The U.S. Supreme Court on Friday agreed to take up the case of former Virginia Gov. Bob McDonnell (R), who in October urged the justices to review his multiple convictions on federal corruption charges.
The justices' decision to hear the case effectively allows McDonnell to remain out of prison at least until the court issues a decision -- which could arrive as late as June.
McDonnell's lawyers are trying to convince the court that the kind of "official action" federal law treats as corruption -- and that a jury agreed McDonnell committed while governor -- was no more than "routine political courtesies," including activities such as "arranging meetings, asking questions, and attending events."
"This is the first time in our history that a public official has been convicted of corruption despite never agreeing to put a thumb on the scales of any government decision," McDonnell's lawyers wrote in their appeal to the Supreme Court. "Officials routinely arrange meetings for donors, take their calls, and politely listen to their ideas."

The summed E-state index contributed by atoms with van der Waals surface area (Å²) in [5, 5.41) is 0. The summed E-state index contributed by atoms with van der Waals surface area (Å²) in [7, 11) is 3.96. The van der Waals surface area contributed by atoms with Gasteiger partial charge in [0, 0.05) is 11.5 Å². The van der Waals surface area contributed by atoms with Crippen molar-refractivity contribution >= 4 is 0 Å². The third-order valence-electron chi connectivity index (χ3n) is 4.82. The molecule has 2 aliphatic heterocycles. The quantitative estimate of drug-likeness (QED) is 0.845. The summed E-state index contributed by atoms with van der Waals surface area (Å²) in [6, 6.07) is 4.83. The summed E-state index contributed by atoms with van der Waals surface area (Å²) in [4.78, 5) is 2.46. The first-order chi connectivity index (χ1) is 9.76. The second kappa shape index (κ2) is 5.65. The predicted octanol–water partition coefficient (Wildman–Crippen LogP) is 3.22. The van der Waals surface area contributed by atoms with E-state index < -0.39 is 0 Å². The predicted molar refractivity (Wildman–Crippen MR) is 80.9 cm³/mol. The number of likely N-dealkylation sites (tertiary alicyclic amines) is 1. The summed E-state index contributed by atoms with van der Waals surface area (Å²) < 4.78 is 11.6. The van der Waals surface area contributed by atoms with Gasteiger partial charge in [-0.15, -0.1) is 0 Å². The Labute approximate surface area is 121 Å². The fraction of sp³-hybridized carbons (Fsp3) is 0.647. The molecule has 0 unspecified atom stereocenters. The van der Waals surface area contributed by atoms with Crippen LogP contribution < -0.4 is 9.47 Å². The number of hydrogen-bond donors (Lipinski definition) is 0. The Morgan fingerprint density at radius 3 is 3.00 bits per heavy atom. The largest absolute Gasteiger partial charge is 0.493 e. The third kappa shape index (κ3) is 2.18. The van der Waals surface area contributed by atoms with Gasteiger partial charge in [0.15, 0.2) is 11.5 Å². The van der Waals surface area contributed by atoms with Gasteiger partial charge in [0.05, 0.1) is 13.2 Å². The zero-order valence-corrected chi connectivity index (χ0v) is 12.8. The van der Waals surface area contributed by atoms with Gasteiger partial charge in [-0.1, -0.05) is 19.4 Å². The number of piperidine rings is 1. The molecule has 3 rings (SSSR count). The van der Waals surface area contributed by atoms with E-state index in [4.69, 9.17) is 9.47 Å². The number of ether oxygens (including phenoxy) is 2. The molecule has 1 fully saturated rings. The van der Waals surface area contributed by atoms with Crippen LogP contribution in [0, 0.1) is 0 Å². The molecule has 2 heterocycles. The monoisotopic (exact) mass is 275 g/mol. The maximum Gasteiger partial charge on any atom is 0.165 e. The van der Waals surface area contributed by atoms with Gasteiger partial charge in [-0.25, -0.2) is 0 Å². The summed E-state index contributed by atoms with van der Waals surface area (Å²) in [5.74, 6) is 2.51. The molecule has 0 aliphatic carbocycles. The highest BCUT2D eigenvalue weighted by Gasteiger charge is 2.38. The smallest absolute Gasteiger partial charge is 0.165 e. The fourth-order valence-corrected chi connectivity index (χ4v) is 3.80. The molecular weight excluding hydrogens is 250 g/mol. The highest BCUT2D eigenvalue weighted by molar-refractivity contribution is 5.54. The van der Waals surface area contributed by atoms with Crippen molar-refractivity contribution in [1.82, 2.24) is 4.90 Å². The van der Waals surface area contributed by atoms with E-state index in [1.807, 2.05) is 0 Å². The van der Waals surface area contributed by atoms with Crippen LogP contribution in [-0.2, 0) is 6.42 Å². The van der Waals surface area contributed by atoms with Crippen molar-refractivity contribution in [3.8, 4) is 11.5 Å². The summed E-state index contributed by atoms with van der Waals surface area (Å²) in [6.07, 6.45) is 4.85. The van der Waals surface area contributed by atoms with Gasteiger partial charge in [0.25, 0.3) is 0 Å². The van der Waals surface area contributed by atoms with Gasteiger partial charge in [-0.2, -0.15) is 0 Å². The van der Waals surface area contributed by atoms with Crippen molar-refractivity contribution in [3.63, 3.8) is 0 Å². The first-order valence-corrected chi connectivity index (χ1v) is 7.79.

The lawyers warned that allowing McDonnell's 2014 convictions to stand would lead to a "dramatic expansion" of what government officials can't do under federal corruption law, potentially "threatening to criminalize politics in America."
In McDonnell's case, his various dealings with Jonnie Williams, the head of a Virginia-based company, via staffers, a government lawyer and at public functions -- purportedly to benefit the company -- formed the basis for a prosecution leading to a five-week trial and immense publicity.
A jury eventually convicted McDonnell on 11 counts of corruption under various statutes criminalizing improper "official action" taken on behalf of someone else or in exchange for political favors. His wife, Maureen, also was convicted.
An appeals court upheld Bob McDonnell's convictions and put his wife's appeal on hold. But now, McDonnell's lawyers are arguing the appeals court's interpretation of what "official action" means sweeps too broadly and risks granting federal authorities too much leeway to go after "ordinary politics."
And McDonnell is far from alone in thinking federal prosecutors overreached. Ahead of Friday's action by the Supreme Court, a broad coalition of former and current Virginia lawmakers, criminal defense attorneys, former federal officials, law professors and other supporters filed briefs backing the ex-governor and urging the justices to take action in his case.
With McDonnell's appeal now on the court's docket, a hearing will take place in the spring.
Though it's far too early to tell how the Supreme Court might rule, it's fair to say luck is already on McDonnell's side. In August, the justices granted him an extraordinary reprieve from prison -- something they rarely do.